Well there are two things that can cause mental impairment:
Hashimoto's encephalopathy: This is where your antibodies attack the brain milan and literally cause degradation of mental pathways. Determining you have it is a pain. Lumbar puncture and lots of neurological tests ruling out all other sources of mental deteriation.. etc. There was a recent study that one women who was determined to have HE and treated successfully didn't regain her mental function until after a total thyroidectomy. Just one more reason why I am going to push for a TT.
Hashimoto's Encephalopathy is documented to be underdiagnosed, in many cases it is passed off as early maternal dementia in conjunction with hypothroidism.. or many other neurological disorders, such as stroke, Alzheimers, psychosis, Wilson's Disease, Pick's Disease, brain cancer, primary progressive aphasia. So given our knowledge of how hard it is to get just hypothyroidism imagine getting an MD to not blow you off until you couldn't fight for yourself. I started my road to diagnosing me for HE back in July.. I am still working toward it near a year later. You can treat it, but currently it is believed to not be curable. Long term prognosis for those caught early on in the disease is good with proper treatment. It is also a relapsing condition, and a steroid responsive disorder, treatable with oral corticosteroids (Prednisone or its derivatives.)
So what are the symptoms? Hashimoto's Encephalopathy typically accompanies high antithyroid antibody titers >1000. If you are not consider to have Hashimoto's Thyroiditis at the time of detection you will eventually be diagnosed with Hashimoto's Thyroiditis as well. Just takes time to find the right MD. *snort* As with any disorder you may have one or more of the symptoms initially, and the farther into a disease the more symptoms and higher degree to the symptoms. So look at these:
* Concentration Problems
* Attention Span Problems
* Difficulty Retaining Information
* Short Term Memory Problems
* Seizure Activity
* Monoclonal Jerks - Involuntary Muscle Jerks
* Coordination Difficulties
* Episodes of Stroke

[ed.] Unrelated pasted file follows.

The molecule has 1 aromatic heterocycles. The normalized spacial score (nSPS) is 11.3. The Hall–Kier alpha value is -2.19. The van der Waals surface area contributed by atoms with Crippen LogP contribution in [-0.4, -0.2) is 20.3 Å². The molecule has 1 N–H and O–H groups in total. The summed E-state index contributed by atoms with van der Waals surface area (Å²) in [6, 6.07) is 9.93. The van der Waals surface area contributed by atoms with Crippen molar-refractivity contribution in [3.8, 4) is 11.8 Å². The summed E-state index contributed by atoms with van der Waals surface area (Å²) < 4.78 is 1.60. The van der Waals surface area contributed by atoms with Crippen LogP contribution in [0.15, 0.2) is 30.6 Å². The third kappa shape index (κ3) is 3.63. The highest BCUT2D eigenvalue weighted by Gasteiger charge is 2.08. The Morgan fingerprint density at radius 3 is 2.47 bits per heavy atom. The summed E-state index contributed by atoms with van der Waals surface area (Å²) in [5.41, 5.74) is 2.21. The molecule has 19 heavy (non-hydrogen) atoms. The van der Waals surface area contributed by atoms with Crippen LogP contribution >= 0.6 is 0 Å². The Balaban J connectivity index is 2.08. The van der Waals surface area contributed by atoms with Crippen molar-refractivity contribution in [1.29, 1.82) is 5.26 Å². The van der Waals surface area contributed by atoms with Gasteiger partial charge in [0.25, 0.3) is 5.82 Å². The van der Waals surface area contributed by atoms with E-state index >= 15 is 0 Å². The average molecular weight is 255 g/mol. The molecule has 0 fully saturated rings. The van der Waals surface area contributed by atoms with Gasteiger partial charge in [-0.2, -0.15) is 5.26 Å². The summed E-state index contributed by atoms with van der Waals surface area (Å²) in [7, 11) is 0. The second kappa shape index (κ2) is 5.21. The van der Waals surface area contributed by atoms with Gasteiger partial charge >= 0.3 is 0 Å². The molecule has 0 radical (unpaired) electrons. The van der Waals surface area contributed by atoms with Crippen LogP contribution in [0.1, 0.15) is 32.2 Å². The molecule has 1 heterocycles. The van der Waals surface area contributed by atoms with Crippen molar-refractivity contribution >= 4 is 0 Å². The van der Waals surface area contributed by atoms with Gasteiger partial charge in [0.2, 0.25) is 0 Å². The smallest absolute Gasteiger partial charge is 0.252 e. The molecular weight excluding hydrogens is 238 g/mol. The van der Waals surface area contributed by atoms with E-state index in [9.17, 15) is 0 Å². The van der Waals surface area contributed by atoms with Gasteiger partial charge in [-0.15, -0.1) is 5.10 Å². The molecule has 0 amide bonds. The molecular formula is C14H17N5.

* Episodes of Stroke-Like Deterioration
* Right Sided Hemiparesis - Right Sided Partial Paralysis
* Aphasia - Speech Difficulties
* Articulation Difficulties
* Word Finding Difficulties
* Fine Motor Movement Problems - Coordination of arms, hands, fingers.
Fun huh? Here is the article on a cure:
Thyrotoxic autoimmune encephalopathy in a female patient: Only partial response to typical immunosuppressant treatment and remission after thyroidectomy .
Clinical Neurology and Neurosurgery , Volume 109 , Issue 5 , Pages 458 - 462
N . Yuceyar , M . Karadeniz , M . Erdogan , A . Copur , A . Akgun , E . Kumral , G . Ozgen
Now after scaring you with the nastiness of Hashimoto's Encephalopathy and what I have gone through.
How can just plain hypothyroidism cause cognitive impairment?
Here is a good article if you can get it..
Is cognitive impairment related to hypothyroidism improved by hormone-replacement therapy?
Authors: Capet C.; Jego A.; Denis P.; Noel D.; Clerc I.; Cornier A.C.; Lefebvre H.; Levesque H.; Chassagne P.; Bercoff E.; Doucet J.
Source: La Revue de Medecine Interne, Volume 21, Number 8, August 2000 , pp. 672-678(7)
In a fetus low T4 in the first twelve weeks is known to increase the chance of neurological cretinism. Something similar is suspect to occur in women with too low T4 concentrations. T4 directly is important in neurological function and communication. As a result.. if your levels are off this can cause you issues as well.
As to why exercise can increase your alertness and such. Exercise produces natural endorphins and such that make you more alert and on guard it goes back to the predator prey .. fight or flight instinct we all have. In mild hypoT.. or suboptimal T4 patients.. this may be enough to correct things or mask issues. Done for now.
This meet your expectations. Must cook dinner, my son is making protests!
This of course is my non-MD hypothesis and researched opinion on the matter.. I forget to leave that out.